All of the films work well with craft cutting machines to produce decals and art in many shapes and sizes. Most can also be printed using solvent digital printers, screen printing inks, and thermal transfer printers.
For artistic and craft purposes, the company offers 102 films and four different pre-mask products. Its slogan, “Happiness is Handmade” drives ATSM Craft’s product choices, including its color palette, color appeal, sparkle, shine, and overall usefulness in creative projects.
For more information, visit atsmcraft.com
What They Saw in the Inkblots
In our last issue we discussed The100-day Challenge, and next up is the very popular Inktober, a month-long opportunity to create one artwork in ink each day and share it on social media.
To demonstrate the significance of social media analytics to brand marketing insight, global listening company Synthesio collected key data at the close of Inktober and issued a report with commentary on how the information could best be used. “Like art itself, Inktober is a global movement that transcends language and cultural barriers,” it begins. “Our Twitter heat map found that Inktober is most talked-about in the United States and Europe, yet is also present in South America, Africa, Asia, and Australia.”
Based on an analysis of the languages used in Inktober’s online content, the company discovered that English was used most often by challenge participants, but social media posts also appeared in Spanish, Somali, Portuguese, and French. “This seemingly simple information gives crucial insight into the location and language preferences of those interested in ink, paper, paint, and even digital art software and tools,” says the report.
Two-thirds (67 percent) of social media users who talked about Inktober were female, and Synthesio discovered that the challenge is most popular among 18-to-24-year-olds followed by 25-to-34-year-olds. In other words, if you want to reach younger adults, Inktober is a useful vehicle, but not so much if you want to reach retirees.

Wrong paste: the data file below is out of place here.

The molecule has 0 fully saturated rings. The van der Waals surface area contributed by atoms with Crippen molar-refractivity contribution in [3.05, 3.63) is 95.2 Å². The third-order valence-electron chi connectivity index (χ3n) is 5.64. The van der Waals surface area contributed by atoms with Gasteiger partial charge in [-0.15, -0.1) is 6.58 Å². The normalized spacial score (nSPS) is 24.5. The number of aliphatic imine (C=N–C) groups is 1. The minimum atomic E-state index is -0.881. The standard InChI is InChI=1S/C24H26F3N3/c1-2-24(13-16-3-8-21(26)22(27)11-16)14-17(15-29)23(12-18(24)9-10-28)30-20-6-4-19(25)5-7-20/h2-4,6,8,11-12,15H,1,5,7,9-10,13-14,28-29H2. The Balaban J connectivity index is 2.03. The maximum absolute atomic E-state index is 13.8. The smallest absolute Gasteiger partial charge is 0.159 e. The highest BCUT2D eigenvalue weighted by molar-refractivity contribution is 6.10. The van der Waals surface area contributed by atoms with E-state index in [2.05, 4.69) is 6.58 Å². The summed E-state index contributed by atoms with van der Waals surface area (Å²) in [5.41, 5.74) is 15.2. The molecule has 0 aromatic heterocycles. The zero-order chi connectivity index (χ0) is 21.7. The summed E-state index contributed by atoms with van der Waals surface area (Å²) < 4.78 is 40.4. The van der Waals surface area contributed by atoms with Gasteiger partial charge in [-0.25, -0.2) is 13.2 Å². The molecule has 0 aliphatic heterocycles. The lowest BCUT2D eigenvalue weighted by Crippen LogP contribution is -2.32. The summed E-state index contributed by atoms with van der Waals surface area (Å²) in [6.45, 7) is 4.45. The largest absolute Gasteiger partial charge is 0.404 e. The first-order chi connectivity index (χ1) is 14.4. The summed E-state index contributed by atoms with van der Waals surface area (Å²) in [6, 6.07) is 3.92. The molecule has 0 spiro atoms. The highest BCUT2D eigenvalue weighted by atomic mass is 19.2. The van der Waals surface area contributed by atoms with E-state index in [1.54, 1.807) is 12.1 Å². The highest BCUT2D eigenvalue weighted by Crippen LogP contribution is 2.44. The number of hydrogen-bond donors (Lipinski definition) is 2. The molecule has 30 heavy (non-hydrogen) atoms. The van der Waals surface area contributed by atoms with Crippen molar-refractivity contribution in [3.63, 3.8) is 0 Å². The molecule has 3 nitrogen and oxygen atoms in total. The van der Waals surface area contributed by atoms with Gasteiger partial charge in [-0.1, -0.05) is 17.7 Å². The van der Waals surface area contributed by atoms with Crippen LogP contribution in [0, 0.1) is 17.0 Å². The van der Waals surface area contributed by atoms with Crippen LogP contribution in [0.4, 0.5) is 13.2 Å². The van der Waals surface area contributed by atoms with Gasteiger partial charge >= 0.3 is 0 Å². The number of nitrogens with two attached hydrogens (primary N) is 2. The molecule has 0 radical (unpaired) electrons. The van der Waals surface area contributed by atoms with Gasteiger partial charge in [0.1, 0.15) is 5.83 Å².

More than three-quarters of online conversations about Inktober happen on Instagram. Twitter is the next most popular platform, followed by a small percentage on forums and Reddit.
Next, Synthesio crunched data to discover the top Inktober influencers on Instagram and on Twitter. Actor Joseph Gordon-Levitt participated in Inktober while simultaneously promoting his creative platform, Hit Record. “Companies can similarly adopt this strategy and take advantage of community-wide movements that are relevant to their industry,” notes the report.
Did participants keep up with the challenge? Signals, the company’s trend-detection software, found a 70-percent decrease in Inktober mentions between early and mid-October. “If a company wants to develop an Inktober marketing campaign, we advise that it begin during the first week of the challenge, when participation and volume are highest.”
One analysis considered Inktober together with Moleskine, the Italian manufacturer of high-quality sketchbooks and notebooks. “After an artist shared an ink drawing in his Moleskine notebook, other Reddit users quickly inquired about the quality of the paper. The artist responded with knowledgeable information, including his observation that there was no bleeding through, but there was ghosting.”
He also recommended Moleskine’s Art Plus and mentioned that Jake Parker, Inktober’s creator, uses a Moleskine Cahier. “This not only provides valuable insight for the development of future products, it indicates that Moleskine products are already well-loved by the art community.
This kind of back-and-forth about the paper, pens or art materials always occurs during the sharing of Inktober drawings. “Companies shouldn’t underestimate the trust developed within online communities and how it affects consumer behavior. Recommendations, warnings, and tips are taken seriously.”